When when current defenseman Paul DeNaples talks about his first Penn State men’s hockey game, he means the very first one, when the program made its Division I debut in Pegula Ice Arena.
He was in the arena Oct. 11, 2013, when the Nittany Lions defeated Army in front of 6,370 fans. For the then-teenage hockey player from Scranton, the emotions and memories were immediate and impactful, and they remain vivid more than five years later.
As DeNaples, now a freshman for Penn State, talks about that first game, his eyes open a bit wider and a smile quickly moves across his face.
“I grew up a Michigan fan, my dad graduated from Michigan, but being at that game was special,” said DeNaples, one of four players from Pennsylvania on the team’s roster. “With that happening and as I developed as a hockey player, once I got the offer to play here, it was yes right away.
“None of us grew up wanting to go here — there was no Penn State hockey program when we were really young. But this program has grown up so fast it’s amazing. It would’ve been stupid to say no.”
Penn State’s hockey program has developed quickly and, like all top-level programs, it has done so with experienced players. Most Division I-level prospects play junior hockey first and arrive at college not as teenagers but more often as 20-somethings.
DeNaples, 20, is one of the younger players on a roster that includes four 24-year-old teammates. Again, it’s a common occurrence in Division I hockey.
Penn State’s average age of 21 years, 11 months was the second-oldest in the Big Ten entering this season and tied for 11th nationally. By comparison, Alaska-Anchorage (22 years, 9 months) is the oldest and Boston University (20 years, 6 months) is the youngest.
DeNaples, a 6-foot, 184-pound defenseman who served as a team captain for his junior team, said the only time he felt like a freshman on campus was during orientation last summer. “Because you were among all the freshmen from all the teams, maybe it was a feeling of being a little older, but not much,” he said. “Even then you’d look at some of the football players and they might be younger than me but they’re twice the size of me. And once you’re in class you really don’t know how old anyone is.”
Coach Guy Gadowsky believes that maturity is a good thing. Whether it’s adaptability and on-ice experience from playing juniors, or whether it’s simply the additional focus and drive that a 20-year-old might possess, he likes to empower and trust his players as a result of what they’ve already done.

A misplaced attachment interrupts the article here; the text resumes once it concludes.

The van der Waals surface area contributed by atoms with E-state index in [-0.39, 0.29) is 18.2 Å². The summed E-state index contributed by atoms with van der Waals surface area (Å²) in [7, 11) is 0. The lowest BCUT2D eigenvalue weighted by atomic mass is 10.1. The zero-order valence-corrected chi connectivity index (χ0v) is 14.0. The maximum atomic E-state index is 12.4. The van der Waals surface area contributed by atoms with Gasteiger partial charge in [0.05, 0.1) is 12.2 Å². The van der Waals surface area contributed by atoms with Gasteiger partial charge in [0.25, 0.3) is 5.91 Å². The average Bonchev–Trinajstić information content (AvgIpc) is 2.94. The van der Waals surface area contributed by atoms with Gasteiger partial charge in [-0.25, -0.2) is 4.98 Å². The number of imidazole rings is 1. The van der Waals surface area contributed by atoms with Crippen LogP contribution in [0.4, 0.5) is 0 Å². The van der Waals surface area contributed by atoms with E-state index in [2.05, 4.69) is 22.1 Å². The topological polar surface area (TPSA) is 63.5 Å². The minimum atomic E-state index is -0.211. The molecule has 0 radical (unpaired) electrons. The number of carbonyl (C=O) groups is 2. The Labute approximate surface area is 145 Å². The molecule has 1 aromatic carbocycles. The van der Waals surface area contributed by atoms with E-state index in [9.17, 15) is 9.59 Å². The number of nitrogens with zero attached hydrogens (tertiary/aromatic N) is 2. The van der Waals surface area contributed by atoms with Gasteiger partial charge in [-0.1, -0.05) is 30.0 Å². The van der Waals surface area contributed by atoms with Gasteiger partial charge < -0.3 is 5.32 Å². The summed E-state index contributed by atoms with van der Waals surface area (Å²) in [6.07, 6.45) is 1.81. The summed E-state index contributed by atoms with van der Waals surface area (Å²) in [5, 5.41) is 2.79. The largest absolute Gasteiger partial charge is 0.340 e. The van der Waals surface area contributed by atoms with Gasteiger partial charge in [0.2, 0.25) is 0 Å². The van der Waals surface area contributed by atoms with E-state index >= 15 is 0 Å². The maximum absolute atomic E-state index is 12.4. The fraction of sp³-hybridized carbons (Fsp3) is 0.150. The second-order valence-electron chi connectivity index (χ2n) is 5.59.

“Some of these guys have played three games in three nights in three different towns. They’ve all lived away from home before, and junior hockey is a business when if you’re not getting the job done you can get traded,” he said. “When they get to college, there can be a bit more appreciation for what they have.”
Junior Blake Gober, a 24-year-old forward from Colleyville, Texas, agreed.
“Nobody misses the 12-hour bus rides, and we have great facilities and support here,” Gober said. “Plus, I wasn’t ready to come here out of high school. Now I know how serious school is and I’m better prepared for that. In juniors I didn’t have school to worry about until the last year, so all of that experience makes things better.”
That does not mean a season progresses without challenges, though, as the team has discovered this season.
Thanks to some inconsistency and a few key injuries, the No. 15 Nittany Lions (14-10-2, 6-9-1 Big Ten) are tied for last in the seven-team conference. They were off this weekend before a season-ending stretch of games that begins when perennial power Minnesota, which was unranked this week but sits ahead of Penn State in the conference standings, visits Pegula Ice Arena next weekend.
Gadowsky, the team’s captains, older players and even players with ample experience who happen to be younger have consistently preached about the power of personal responsibility and quiet leadership. “There are a lot of guys on our team that I know are good leaders,” Gadowsky said. “They’re not going to be the yappy guys, but when there’s something that needs to be said it gets done. The truth is that less you talk the more people listen when you do talk.”
Coaches and players alike hope that mentality, no matter the players’ age, transfers into on-ice success as the season winds toward its completion.
“At first I was a little quiet as a freshman,” DeNaples said. “Now I’m pretty comfortable and everyone is a leader in their own way. Coach Gadowsky gives us a lot of opportunities. He tells us there’s always a hockey play to be made out there and he wants us to do it. That’s what we have to do.”
Members of Division I men’s college hockey teams are generally the oldest student-athletes on any campus where the sport is played because they come to college after a couple of years in junior hockey. Here’s a look at the average age of Big Ten hockey teams entering this season:
Ohio State: 22 years, 1 month
Penn State: 21 years, 11 months
Michigan State: 21 years, 5 months
Minnesota: 21 years, 3 months
Notre Dame: 21 years, 1 month
Wisconsin: 20 years, 2 months
Michigan: 20 years, 11 months
Source: College Hockey News